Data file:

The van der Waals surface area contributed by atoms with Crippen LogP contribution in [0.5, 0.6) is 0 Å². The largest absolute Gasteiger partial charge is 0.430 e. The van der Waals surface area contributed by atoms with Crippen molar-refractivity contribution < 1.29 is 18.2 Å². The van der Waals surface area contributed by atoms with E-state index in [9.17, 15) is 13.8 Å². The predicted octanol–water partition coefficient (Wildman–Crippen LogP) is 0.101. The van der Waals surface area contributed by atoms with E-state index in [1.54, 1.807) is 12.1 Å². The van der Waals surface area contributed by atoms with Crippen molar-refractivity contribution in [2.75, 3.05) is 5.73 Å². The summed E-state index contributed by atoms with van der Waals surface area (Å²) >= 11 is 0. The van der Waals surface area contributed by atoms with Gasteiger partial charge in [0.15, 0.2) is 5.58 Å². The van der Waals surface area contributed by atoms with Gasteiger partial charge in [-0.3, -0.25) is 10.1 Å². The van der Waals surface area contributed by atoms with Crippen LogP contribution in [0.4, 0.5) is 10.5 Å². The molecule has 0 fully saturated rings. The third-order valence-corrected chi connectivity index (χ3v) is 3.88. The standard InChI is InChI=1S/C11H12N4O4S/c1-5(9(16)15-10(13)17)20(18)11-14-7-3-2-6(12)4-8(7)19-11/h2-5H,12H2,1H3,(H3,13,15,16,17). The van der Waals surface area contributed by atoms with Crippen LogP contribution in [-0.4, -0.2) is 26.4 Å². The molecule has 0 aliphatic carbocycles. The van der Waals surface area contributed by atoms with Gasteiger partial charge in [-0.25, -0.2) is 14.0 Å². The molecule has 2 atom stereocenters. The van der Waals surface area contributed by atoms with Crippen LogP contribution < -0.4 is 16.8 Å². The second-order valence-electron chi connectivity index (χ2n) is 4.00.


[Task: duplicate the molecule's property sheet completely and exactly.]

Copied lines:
The van der Waals surface area contributed by atoms with Crippen LogP contribution in [0.5, 0.6) is 0 Å². The largest absolute Gasteiger partial charge is 0.430 e. The van der Waals surface area contributed by atoms with Crippen molar-refractivity contribution < 1.29 is 18.2 Å². The van der Waals surface area contributed by atoms with E-state index in [9.17, 15) is 13.8 Å². The predicted octanol–water partition coefficient (Wildman–Crippen LogP) is 0.101. The van der Waals surface area contributed by atoms with E-state index in [1.54, 1.807) is 12.1 Å². The van der Waals surface area contributed by atoms with Crippen molar-refractivity contribution in [2.75, 3.05) is 5.73 Å². The summed E-state index contributed by atoms with van der Waals surface area (Å²) >= 11 is 0. The van der Waals surface area contributed by atoms with Gasteiger partial charge in [0.15, 0.2) is 5.58 Å². The van der Waals surface area contributed by atoms with Gasteiger partial charge in [-0.3, -0.25) is 10.1 Å². The van der Waals surface area contributed by atoms with Crippen LogP contribution in [0.4, 0.5) is 10.5 Å². The molecule has 0 fully saturated rings. The third-order valence-corrected chi connectivity index (χ3v) is 3.88. The standard InChI is InChI=1S/C11H12N4O4S/c1-5(9(16)15-10(13)17)20(18)11-14-7-3-2-6(12)4-8(7)19-11/h2-5H,12H2,1H3,(H3,13,15,16,17). The van der Waals surface area contributed by atoms with Crippen LogP contribution in [-0.4, -0.2) is 26.4 Å². The molecule has 0 aliphatic carbocycles. The van der Waals surface area contributed by atoms with Gasteiger partial charge in [-0.25, -0.2) is 14.0 Å². The molecule has 2 atom stereocenters. The van der Waals surface area contributed by atoms with Crippen LogP contribution < -0.4 is 16.8 Å². The second-order valence-electron chi connectivity index (χ2n) is 4.00.